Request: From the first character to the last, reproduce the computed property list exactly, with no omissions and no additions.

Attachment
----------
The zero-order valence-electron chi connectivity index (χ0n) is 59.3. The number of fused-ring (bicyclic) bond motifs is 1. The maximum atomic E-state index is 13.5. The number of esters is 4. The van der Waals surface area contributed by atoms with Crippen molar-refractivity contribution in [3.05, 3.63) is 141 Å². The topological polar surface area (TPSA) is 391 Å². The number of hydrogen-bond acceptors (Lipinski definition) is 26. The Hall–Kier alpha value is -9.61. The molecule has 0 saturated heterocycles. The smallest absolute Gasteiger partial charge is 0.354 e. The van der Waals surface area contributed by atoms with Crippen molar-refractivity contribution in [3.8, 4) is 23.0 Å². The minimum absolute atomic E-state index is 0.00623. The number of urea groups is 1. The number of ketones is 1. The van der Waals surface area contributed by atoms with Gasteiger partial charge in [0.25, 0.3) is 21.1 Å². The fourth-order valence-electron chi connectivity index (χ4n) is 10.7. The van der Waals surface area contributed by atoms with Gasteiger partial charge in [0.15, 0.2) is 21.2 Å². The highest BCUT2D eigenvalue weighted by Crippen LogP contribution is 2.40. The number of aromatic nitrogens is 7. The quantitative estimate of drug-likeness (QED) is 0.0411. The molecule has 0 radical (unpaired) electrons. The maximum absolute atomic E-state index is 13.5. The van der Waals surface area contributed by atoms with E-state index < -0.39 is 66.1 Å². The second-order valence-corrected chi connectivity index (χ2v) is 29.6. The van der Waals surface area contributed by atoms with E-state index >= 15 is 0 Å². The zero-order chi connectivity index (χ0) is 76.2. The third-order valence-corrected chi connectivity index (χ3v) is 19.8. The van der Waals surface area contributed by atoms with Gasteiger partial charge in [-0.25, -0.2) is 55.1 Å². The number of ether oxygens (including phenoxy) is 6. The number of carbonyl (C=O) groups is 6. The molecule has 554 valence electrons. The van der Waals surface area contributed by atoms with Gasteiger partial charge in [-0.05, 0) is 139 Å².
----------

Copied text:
The zero-order valence-electron chi connectivity index (χ0n) is 59.3. The number of fused-ring (bicyclic) bond motifs is 1. The maximum atomic E-state index is 13.5. The number of esters is 4. The van der Waals surface area contributed by atoms with Crippen molar-refractivity contribution in [3.05, 3.63) is 141 Å². The topological polar surface area (TPSA) is 391 Å². The number of hydrogen-bond acceptors (Lipinski definition) is 26. The Hall–Kier alpha value is -9.61. The molecule has 0 saturated heterocycles. The smallest absolute Gasteiger partial charge is 0.354 e. The van der Waals surface area contributed by atoms with Crippen molar-refractivity contribution in [3.8, 4) is 23.0 Å². The minimum absolute atomic E-state index is 0.00623. The number of urea groups is 1. The number of ketones is 1. The van der Waals surface area contributed by atoms with Gasteiger partial charge in [0.25, 0.3) is 21.1 Å². The fourth-order valence-electron chi connectivity index (χ4n) is 10.7. The van der Waals surface area contributed by atoms with Gasteiger partial charge in [0.15, 0.2) is 21.2 Å². The highest BCUT2D eigenvalue weighted by Crippen LogP contribution is 2.40. The number of aromatic nitrogens is 7. The quantitative estimate of drug-likeness (QED) is 0.0411. The molecule has 0 radical (unpaired) electrons. The maximum absolute atomic E-state index is 13.5. The van der Waals surface area contributed by atoms with E-state index < -0.39 is 66.1 Å². The second-order valence-corrected chi connectivity index (χ2v) is 29.6. The van der Waals surface area contributed by atoms with E-state index >= 15 is 0 Å². The zero-order chi connectivity index (χ0) is 76.2. The third-order valence-corrected chi connectivity index (χ3v) is 19.8. The van der Waals surface area contributed by atoms with Gasteiger partial charge in [-0.25, -0.2) is 55.1 Å². The number of ether oxygens (including phenoxy) is 6. The number of carbonyl (C=O) groups is 6. The molecule has 554 valence electrons. The van der Waals surface area contributed by atoms with Gasteiger partial charge in [-0.05, 0) is 139 Å².